Based on interview and survey responses, the following forms of support are important for mothers and adoptees when searching for and reuniting with the family members they have been separated from. For adoptees, these support needs are the same regardless of whether they know their adoption was forced or not.

1. Preparing to search

2. Searching for family

3. Preparing to make contact

4. Mediation and supporting first contact

5. Supporting

6. Building and maintining relationships

Preparing to search

People affected by historic forced adoption must be informed about the potential outcomes of any search they carry out. As noted above, they could find upsetting news, for example, if the person they are looking for has passed away, or the records are lost or unavailable.

Individuals may also need support to consider their aim: for instance, do they want to contact their child or family or simply find out if they are safe and well?

Searching for family members

Accessing the records required to trace a family member can be a complicated process involving liaison with multiple agencies, including National Records of Scotland (NRS), local authorities and post-adoption support services. People often require specialist support to access and understand the information they need. We discuss this theme further in Chapter 4.

Preparing to make contact

Individuals need assistance at this stage to help manage their expectations and prepare for disappointing outcomes, for example, if the other person does not want to contact them or they have had an unhappy life.

Mediation and initial contact

Having an organisation act as an intermediary in making initial contact between the two parties can be helpful. This ensures no personal details need to be divulged to the other party, allows for gentle and sensitive first contact, and provides an opportunity for emotional support if the other person does not want to contact them.

“An intermediary would help because it would not be so shocking for them if I bowl up to their front door and knock and say hello, I'm your sister.” – Adoptee

Reuniting, meeting and building relationships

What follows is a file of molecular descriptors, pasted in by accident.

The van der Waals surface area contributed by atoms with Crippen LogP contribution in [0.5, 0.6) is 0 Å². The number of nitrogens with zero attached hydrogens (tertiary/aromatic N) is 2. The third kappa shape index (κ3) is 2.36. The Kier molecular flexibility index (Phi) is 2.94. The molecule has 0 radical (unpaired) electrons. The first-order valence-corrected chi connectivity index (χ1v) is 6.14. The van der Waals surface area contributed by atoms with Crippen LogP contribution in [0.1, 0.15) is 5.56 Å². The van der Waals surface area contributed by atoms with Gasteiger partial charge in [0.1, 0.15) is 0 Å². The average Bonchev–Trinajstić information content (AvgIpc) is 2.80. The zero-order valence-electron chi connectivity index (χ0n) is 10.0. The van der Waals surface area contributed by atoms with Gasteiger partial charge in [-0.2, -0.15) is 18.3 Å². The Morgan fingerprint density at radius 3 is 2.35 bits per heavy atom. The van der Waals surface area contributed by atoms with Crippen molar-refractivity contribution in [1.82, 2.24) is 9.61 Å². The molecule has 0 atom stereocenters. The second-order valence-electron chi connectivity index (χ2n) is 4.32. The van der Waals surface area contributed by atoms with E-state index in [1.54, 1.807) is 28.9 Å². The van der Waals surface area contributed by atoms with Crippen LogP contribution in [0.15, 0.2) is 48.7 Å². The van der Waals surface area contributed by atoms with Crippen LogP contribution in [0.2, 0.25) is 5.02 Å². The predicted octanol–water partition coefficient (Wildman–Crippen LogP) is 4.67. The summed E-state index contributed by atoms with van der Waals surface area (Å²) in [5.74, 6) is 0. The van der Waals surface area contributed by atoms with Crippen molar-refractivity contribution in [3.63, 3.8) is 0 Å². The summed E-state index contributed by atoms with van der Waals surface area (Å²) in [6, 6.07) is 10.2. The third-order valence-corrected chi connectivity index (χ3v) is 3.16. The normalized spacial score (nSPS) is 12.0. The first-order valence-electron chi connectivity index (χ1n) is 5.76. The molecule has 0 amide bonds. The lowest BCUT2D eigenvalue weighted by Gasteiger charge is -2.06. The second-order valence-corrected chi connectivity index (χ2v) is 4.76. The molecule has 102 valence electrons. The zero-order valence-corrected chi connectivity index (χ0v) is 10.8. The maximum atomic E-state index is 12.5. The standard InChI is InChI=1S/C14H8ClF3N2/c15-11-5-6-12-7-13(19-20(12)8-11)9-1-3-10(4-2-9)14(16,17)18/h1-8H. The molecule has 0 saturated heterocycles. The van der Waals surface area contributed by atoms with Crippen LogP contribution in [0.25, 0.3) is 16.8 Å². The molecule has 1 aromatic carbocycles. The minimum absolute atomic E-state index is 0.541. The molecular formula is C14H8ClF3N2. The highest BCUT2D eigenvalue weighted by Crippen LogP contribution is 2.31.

Interviewees indicated that reunions can be therapeutic for those affected by historic forced adoption. Still, they can also trigger complex emotions of guilt and rejection, especially if establishing a relationship with the person is difficult.

Support is required after a person has been identified and has agreed to contact. Research participants appreciate advice from organisations with arranging a meeting, ensuring they have realistic expectations for the reunion, and accessing advice if they encounter any difficulties as the relationship develops.

“Support is required to track and trace birth family members and to initiate contact in a supportive and sensitive manner. Individuals should also be supported to understand the possibility that the outcome may not be what they imagined or wished for. They need to be prepared for further hurt and loss.” – Stakeholder

“There wasn't any advice or support given for the meeting, I arranged that meeting, I went down on the train, I met my family by myself at the train station, in public. And thankfully, it all went really well. And we all really love each other and got on from the very first second, but it could have been a total disaster.” – Adoptee

Emotional support during search and reunion

A prevalent theme was the emotional impact of searching for and reuniting with children and family members. Feelings include excitement at the prospect of reunification, joy at successful meetings, but also anxiety, regret and shame. People may feel rejected if the other party does not want to meet or the relationship does not develop as hoped. Those with experience of historic forced adoption may already have severe emotional and psychological impacts associated with the adoption (as noted in Chapters 2 and 5), so further emotional distress at this stage can have a particularly profound effect.

For this reason, stakeholders and people affected by historic forced adoption felt that emotional and psychological support should be available throughout the search and reunion process and beyond as individuals attempt to build relationships with their child or family members.

“It would have been nice to have had a counsellor or somebody that I could have gone to talk to you because the range of emotions you go through is terrible.” – Mother

“How would you start building a relationship with somebody you don't know. They'll be a stranger, you know. So services that would help with that, I think would help.” – Stakeholder

“You have all these hurt people. It's a minefield, it's a minefield, my sister-in-law of my birth brother, she couldn't cope with it at the time.” – Adoptee

Support is also required when relationships deteriorate or breakdown after initial contact is made.

“I had that contact with my birth mum, and it just didn't work. You know, she just didn't want to talk about it. And I just felt so wounded by it all; I just felt rejected all over again. And it was really, really difficult, and I got absolutely hee-haw support at that point.” – Adoptee

“There should be more things set in place for when things go wrong. So a social worker, I would say, should be allocated to every person who's doing a search and needs help. I think it's imperative.” – Adoptee

What support is available?